Discussion Paper 2011-DP03 concerned identification in bibliographic, authority and holdings records of the FRBR Group 1 entities (work, expression, manifestation, and item). This would facilitate experimentation with FRBR applications, such as FRBR'ized databases, and assist with validation, if and when FRBR compliance becomes a validation criterion. The applications do not yet exist, so this field is being defined for future use. The 883 was suggested as the field for this information, which could take the form of either a term or a code. Both the paper and the discussion acknowledged several difficulties with identifying Group 1 entities. Records currently contain information relating to more than one FRBR entity, for example, a bibliographic record may contain details that properly belong to all four levels. Moreover, the distinction between the different FRBR entities can be quite subtle, and catalogers may legitimately differ on which FRBR entity is represented by a particular resource. Although the field is intended to help catalogers interpret a record, it may just add to their confusion. To make the field useful, there need to be guidelines and definitions governing its use. It should also be defined for use only when the record represents only a single FRBR level (this would rule out its use for unique objects), and be made optional, so catalogers need not agonize over which FRBR level to assign. There was some discussion of how current cataloging practices do not jibe with the FRBR model: for example, it is unclear whether language belongs to the work level or the expression level. There is a case to be made for creating an expression-level reocrd for the work in its original language, as well records for subsequent translations. If this distinction was clearly made on authority records, it would facilitate ongoing updates; for example, vendors could be instructed to send updates to work-level records, but not to expressions, if the insitution does not own a copy of the translated version (there is no point in cross-references from a given language if you don't own a copy of the work in that language). The number of issues raised by the paper made it unclear how to proceed; several participants suggested that the analysis of RDA test records might provide data which could guide further development of the idea.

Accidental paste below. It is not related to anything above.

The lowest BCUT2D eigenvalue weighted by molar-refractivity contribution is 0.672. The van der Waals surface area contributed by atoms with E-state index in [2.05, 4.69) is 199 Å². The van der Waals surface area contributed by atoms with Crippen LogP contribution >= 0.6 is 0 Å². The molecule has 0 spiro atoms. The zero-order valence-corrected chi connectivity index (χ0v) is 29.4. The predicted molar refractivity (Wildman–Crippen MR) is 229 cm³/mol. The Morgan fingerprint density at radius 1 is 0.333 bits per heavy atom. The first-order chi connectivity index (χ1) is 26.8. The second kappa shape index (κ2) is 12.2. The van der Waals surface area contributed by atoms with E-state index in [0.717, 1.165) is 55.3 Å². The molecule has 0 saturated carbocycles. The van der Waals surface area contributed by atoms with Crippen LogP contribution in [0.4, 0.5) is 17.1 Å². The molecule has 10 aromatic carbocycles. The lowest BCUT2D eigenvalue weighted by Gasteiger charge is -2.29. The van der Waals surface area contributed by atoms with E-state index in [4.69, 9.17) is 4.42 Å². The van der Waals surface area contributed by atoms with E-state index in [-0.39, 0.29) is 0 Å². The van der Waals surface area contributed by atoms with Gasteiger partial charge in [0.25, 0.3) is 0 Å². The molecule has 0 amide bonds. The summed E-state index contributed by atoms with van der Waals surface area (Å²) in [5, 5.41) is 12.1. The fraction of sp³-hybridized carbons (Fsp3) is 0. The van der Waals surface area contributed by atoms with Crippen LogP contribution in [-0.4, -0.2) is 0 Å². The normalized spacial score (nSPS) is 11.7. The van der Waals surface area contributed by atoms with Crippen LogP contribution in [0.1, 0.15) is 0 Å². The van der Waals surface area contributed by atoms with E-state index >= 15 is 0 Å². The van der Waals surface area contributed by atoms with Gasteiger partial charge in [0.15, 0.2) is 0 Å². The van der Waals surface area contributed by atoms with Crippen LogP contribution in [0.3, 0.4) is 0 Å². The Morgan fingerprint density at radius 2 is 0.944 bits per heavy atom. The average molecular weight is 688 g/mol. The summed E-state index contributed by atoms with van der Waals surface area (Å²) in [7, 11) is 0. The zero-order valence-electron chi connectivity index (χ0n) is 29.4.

Discussion Paper 2011-DP04 dealt with the creation of new MARC subfields for carrier attributes defined in RDA. Most of these carrier attributes are already being recorded in MARC records, but they are not defined for separate subfields; for example, base material, applied material, and production method are all recorded in subfield 300$b. The paper suggests that new subfields be added to the 340 field to record the carrier attributes listed in the paper. To facilitate this, the definition of the field would be broadened beyond its current scope, which is to describe items that require technical equipment for their use or items with special conservation or storage needs. Some institutions are already using the 340 field for more granular recording of carrier attributes that do not pertain to technical equipment or special needs, so this would not be too much of a stretch. Some participants questioned whether this approach limits the extensibility of new carriers and formats, as we would soon run out of subfields. But it was pointed out that the carrier attributes are not characteristics of formats, but methods of sensory transmission; and barring some great evolutionary leap or mutation, these are fairly stable and limited in number. Nonetheless, technical metadata is dodgy because so volatile, and the MARC community might eventually opt to pull these elements out again. There was general agreeement that the issue was worth pursuing; when the paper comes back before the committee, specific examples from various formats would be extremely useful.